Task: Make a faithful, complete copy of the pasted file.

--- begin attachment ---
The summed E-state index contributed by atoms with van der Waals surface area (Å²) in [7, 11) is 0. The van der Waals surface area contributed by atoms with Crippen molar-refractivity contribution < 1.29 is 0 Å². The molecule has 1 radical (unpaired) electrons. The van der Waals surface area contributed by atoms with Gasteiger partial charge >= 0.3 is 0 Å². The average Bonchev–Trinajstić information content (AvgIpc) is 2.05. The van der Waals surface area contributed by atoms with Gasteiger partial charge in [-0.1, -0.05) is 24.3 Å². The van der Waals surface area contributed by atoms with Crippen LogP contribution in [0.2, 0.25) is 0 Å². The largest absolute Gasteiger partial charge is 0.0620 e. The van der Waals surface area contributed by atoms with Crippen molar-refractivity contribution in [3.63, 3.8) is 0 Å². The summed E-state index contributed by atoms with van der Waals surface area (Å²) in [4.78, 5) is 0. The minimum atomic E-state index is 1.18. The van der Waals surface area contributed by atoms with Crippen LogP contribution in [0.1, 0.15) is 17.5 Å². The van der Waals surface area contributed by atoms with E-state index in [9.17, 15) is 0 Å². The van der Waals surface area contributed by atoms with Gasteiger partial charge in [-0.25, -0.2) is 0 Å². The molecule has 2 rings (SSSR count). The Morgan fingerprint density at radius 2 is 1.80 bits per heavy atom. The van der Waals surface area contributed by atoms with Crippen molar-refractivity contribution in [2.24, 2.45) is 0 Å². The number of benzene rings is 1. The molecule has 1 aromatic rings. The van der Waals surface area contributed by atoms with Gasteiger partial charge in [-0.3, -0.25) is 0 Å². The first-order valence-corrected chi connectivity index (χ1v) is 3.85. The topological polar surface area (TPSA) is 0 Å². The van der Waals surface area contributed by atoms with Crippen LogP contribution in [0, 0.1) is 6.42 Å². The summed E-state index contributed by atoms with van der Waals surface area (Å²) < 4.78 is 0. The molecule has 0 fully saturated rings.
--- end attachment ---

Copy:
The summed E-state index contributed by atoms with van der Waals surface area (Å²) in [7, 11) is 0. The van der Waals surface area contributed by atoms with Crippen molar-refractivity contribution < 1.29 is 0 Å². The molecule has 1 radical (unpaired) electrons. The van der Waals surface area contributed by atoms with Gasteiger partial charge >= 0.3 is 0 Å². The average Bonchev–Trinajstić information content (AvgIpc) is 2.05. The van der Waals surface area contributed by atoms with Gasteiger partial charge in [-0.1, -0.05) is 24.3 Å². The van der Waals surface area contributed by atoms with Crippen LogP contribution in [0.2, 0.25) is 0 Å². The largest absolute Gasteiger partial charge is 0.0620 e. The van der Waals surface area contributed by atoms with Crippen molar-refractivity contribution in [3.63, 3.8) is 0 Å². The summed E-state index contributed by atoms with van der Waals surface area (Å²) in [4.78, 5) is 0. The minimum atomic E-state index is 1.18. The van der Waals surface area contributed by atoms with Crippen LogP contribution in [0.1, 0.15) is 17.5 Å². The van der Waals surface area contributed by atoms with E-state index in [9.17, 15) is 0 Å². The van der Waals surface area contributed by atoms with Gasteiger partial charge in [-0.25, -0.2) is 0 Å². The molecule has 2 rings (SSSR count). The Morgan fingerprint density at radius 2 is 1.80 bits per heavy atom. The van der Waals surface area contributed by atoms with Crippen molar-refractivity contribution in [2.24, 2.45) is 0 Å². The number of benzene rings is 1. The molecule has 1 aromatic rings. The van der Waals surface area contributed by atoms with Gasteiger partial charge in [-0.3, -0.25) is 0 Å². The first-order valence-corrected chi connectivity index (χ1v) is 3.85. The topological polar surface area (TPSA) is 0 Å². The van der Waals surface area contributed by atoms with Crippen LogP contribution in [0, 0.1) is 6.42 Å². The summed E-state index contributed by atoms with van der Waals surface area (Å²) < 4.78 is 0. The molecule has 0 fully saturated rings.